Tokenisation Is Revolutionising Markets, But One Element Is Still Missing

Ralf Kubli says standardised algorithmic definitions must be used to ensure the entirety of a tokenised asset’s collateral, liabilities, and cash flows are represented.

There’s no denying that interest in the tokenisation of financial assets — a method of digitally representing an asset and storing that data on a blockchain — is on the rise. The field was already a USD 310 billion industry by 2022, estimated to reach as high as USD 16 trillion by 2030.

This is an exciting prospect, but the truth is the industry isn’t quite ready for that level of adoption just yet. In its current form, tokenisation is effectively incomplete. There’s still work to be done to ensure that every single tokenised asset is designed to algorithmically represent the entirety of its collateral, liabilities, and cash flows. Only once we see this done along standardised lines will this space truly begin to take off.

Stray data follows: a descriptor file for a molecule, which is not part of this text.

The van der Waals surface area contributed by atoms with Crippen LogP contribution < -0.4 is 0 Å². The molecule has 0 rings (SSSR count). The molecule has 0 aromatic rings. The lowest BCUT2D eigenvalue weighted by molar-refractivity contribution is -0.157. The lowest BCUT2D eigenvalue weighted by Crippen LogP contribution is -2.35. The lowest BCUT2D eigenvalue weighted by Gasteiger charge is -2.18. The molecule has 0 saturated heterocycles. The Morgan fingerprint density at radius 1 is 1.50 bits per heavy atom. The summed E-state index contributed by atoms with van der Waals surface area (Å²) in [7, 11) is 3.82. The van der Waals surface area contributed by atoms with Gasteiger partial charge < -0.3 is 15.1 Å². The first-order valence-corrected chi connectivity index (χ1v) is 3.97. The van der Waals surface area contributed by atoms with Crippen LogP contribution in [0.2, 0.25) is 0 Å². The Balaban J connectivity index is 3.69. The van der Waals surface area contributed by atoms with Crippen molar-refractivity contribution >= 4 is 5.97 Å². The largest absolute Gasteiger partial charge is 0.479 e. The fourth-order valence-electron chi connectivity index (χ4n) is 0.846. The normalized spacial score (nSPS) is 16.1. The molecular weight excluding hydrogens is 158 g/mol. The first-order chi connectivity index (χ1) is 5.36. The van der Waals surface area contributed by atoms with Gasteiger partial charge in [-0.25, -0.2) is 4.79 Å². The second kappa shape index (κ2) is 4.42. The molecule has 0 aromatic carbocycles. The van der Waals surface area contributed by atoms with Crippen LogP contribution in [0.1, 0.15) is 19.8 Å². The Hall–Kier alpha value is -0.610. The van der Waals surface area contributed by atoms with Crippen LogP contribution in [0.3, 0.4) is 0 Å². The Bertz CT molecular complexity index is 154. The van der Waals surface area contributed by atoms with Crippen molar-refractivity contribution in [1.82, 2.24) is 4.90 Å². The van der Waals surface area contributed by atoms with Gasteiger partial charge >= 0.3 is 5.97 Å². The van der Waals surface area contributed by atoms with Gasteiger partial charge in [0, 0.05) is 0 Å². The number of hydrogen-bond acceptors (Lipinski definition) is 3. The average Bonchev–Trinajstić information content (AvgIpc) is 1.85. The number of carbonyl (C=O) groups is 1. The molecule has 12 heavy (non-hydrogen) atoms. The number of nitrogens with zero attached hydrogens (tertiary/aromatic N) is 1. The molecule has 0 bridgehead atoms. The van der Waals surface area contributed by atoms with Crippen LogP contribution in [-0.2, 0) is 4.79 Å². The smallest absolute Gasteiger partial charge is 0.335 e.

Fortunately, we already have the template.

The Promise of Tokenisation

In recent years, financial institutions have been increasingly exploring the practice of “tokenisation,” a method of digitally representing an asset and storing that data on a blockchain. The rationale behind this lies in the numerous advantages associated with tokenisation.

Among these are shorter settlement times and improved capital efficiency. Tokenisation can allow for automated securitisation of balance sheets relative to risk appetite, meaning firms can refinance larger parts of their balance sheets easily. It can also make it much more feasible for these companies to offer retail investors exposure to private markets, improving overall liquidity. Combined with lower operating costs and increased revenue, tokenisation stands to make financial markets overall more efficient.